The results of this analysis (Table 3) showed that at least all stages of manufacture were present for the spades and knives, suggesting that all production for these tools took place on site at Huizui. An interesting point to note was the very small number of finished spades (13) in relation to the large number of tool blanks (170). This could indicate that although all stages of production of the spades occurred on site, finished spades were removed from the site for use elsewhere.

The woodworking tools – the axes, adzes and chisels – were all in the finished or later stages of production of hammerdressing, grinding and polishing. This could indicate that the initial flaking of these tools was completed off-site, from where the waterworn cobbles that the tools are made from were picked up. This initial flaking could also have taken the form of testing the cobble to determine its usefulness. However, it is more likely that because of the overall small numbers of woodworking tools found, the lack of early tool blanks may be a result of small sample size, as diabase flakes are also present at Huizui, suggesting that some flaking did occur on site.

7.2 Experimental analysis

In addition to the tool blank evidence, a second analysis was undertaken to investigate the early manufacturing stages of the oolitic dolomite spades in more detail. This involved comparing the archaeological assemblage of oolitic dolomite flakes to those originating from an experimental replication of oolitic dolomite spades produced in 2006 (Owen 2006). In Owen's replication, he produced two oolitic dolomite spades using the manufacturing process outlined in Ford (2001). During this process, Owen collected the flakes produced during the first two stages of production: the early flaking and shaping of the tool, and the secondary flaking and hammer dressing to prepare the tool for grinding. By comparing the size of flakes produced during these two stages of production to the archaeological samples, it may indicate whether both these stages of flaking occurred on site at Huizui.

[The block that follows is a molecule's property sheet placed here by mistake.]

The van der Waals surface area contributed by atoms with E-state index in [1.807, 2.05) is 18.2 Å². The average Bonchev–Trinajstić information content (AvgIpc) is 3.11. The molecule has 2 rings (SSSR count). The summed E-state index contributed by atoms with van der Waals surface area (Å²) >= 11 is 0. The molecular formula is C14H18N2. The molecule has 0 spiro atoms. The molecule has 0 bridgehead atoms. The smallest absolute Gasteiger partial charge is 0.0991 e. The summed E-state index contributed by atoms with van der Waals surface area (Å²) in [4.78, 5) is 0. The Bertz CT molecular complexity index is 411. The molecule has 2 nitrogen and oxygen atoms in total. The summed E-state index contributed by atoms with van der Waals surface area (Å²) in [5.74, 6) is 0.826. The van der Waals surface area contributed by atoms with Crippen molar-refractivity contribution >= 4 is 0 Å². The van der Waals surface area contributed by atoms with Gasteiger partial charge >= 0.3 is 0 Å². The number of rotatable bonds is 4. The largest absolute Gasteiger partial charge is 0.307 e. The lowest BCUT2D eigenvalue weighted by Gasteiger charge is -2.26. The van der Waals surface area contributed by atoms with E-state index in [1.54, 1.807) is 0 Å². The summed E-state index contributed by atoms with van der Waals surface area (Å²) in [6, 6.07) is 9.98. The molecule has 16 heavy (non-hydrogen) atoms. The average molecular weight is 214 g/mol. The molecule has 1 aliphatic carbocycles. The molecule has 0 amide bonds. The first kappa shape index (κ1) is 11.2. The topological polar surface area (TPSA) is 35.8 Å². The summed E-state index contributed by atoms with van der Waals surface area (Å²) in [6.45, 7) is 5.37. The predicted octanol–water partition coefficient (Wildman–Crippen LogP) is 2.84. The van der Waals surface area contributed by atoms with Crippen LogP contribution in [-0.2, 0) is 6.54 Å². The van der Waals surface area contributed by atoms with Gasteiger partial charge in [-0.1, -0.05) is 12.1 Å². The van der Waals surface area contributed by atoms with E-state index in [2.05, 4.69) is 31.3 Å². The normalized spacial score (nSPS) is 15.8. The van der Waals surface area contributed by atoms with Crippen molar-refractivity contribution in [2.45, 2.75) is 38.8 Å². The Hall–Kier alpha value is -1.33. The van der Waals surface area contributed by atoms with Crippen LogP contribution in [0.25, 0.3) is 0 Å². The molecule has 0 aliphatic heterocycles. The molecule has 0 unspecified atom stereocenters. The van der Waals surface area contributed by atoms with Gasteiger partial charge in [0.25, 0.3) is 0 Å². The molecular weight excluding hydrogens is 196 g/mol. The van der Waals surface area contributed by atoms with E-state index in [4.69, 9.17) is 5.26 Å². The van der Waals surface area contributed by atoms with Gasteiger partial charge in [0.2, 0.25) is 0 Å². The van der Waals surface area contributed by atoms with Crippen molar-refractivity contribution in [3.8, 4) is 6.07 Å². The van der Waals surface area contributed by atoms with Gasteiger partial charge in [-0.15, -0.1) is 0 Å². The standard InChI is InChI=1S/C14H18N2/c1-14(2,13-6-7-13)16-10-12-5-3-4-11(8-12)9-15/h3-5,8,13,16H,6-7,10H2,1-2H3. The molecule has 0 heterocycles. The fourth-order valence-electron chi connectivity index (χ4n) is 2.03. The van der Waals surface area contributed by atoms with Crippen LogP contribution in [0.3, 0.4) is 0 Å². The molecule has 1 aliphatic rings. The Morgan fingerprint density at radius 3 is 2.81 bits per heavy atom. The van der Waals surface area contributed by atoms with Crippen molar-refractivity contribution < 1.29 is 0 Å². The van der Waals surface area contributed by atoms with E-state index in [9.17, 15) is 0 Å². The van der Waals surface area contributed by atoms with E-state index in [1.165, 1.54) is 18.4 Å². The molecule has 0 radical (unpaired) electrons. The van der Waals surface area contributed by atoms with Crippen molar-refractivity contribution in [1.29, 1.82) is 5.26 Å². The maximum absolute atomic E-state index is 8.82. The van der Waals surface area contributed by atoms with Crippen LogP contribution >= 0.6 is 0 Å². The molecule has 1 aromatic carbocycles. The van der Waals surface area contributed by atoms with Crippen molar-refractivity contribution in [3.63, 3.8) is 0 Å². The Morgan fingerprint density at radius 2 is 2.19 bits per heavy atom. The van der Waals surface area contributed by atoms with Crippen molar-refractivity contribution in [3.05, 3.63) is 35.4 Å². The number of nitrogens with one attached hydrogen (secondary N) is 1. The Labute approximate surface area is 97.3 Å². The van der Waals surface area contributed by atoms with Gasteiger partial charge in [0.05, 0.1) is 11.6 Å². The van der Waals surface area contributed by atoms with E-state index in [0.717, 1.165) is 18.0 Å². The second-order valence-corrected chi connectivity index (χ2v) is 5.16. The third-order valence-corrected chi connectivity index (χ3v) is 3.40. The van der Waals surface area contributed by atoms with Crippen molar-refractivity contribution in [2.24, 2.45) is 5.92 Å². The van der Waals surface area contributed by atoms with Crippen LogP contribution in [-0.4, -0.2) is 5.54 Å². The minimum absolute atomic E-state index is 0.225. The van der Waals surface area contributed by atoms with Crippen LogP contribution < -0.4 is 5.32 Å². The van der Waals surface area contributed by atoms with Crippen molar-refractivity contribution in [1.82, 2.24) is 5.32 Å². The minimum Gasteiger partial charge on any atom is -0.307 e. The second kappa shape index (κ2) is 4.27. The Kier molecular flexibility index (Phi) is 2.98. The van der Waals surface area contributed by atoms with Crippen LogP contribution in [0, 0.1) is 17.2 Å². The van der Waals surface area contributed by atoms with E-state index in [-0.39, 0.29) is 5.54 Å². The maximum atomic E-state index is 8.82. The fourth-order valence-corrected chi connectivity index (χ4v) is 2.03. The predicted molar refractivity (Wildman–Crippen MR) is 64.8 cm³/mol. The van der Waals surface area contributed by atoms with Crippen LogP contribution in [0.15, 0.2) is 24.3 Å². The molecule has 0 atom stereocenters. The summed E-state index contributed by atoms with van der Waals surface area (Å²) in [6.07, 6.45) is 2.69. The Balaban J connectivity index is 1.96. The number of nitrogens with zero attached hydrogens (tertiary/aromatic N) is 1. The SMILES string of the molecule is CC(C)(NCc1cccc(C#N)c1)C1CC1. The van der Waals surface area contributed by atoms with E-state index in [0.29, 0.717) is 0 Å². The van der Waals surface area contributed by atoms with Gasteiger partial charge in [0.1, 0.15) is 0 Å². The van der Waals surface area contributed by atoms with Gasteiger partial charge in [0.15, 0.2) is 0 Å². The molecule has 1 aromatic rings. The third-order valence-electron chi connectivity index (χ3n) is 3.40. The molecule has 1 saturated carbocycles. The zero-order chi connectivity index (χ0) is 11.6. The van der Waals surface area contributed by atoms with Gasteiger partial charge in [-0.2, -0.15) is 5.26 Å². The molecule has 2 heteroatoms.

Figure 8

Figure 8: Flake sizes from Owen's (2006) replication of oolitic dolomite spades

The archaeological samples used for the comparative study were taken from two 1x1 metre test pits excavated at Huizui West in 2002. A total of 13,533 oolitic dolomite flakes from these test pits were analysed. The maximum dimension of both the archaeological and replication flakes was recorded using digital callipers. The results of the different size classes are summarised in Figures 8 and 9. Figure 8 combines the flakes produced from both of the replica spades to show the differences in flake sizes between the two manufacturing stages. Please note that there were a considerable number of flakes that were less than 10mm in size, but there were too many to count for this study; therefore estimates of total number have been provided.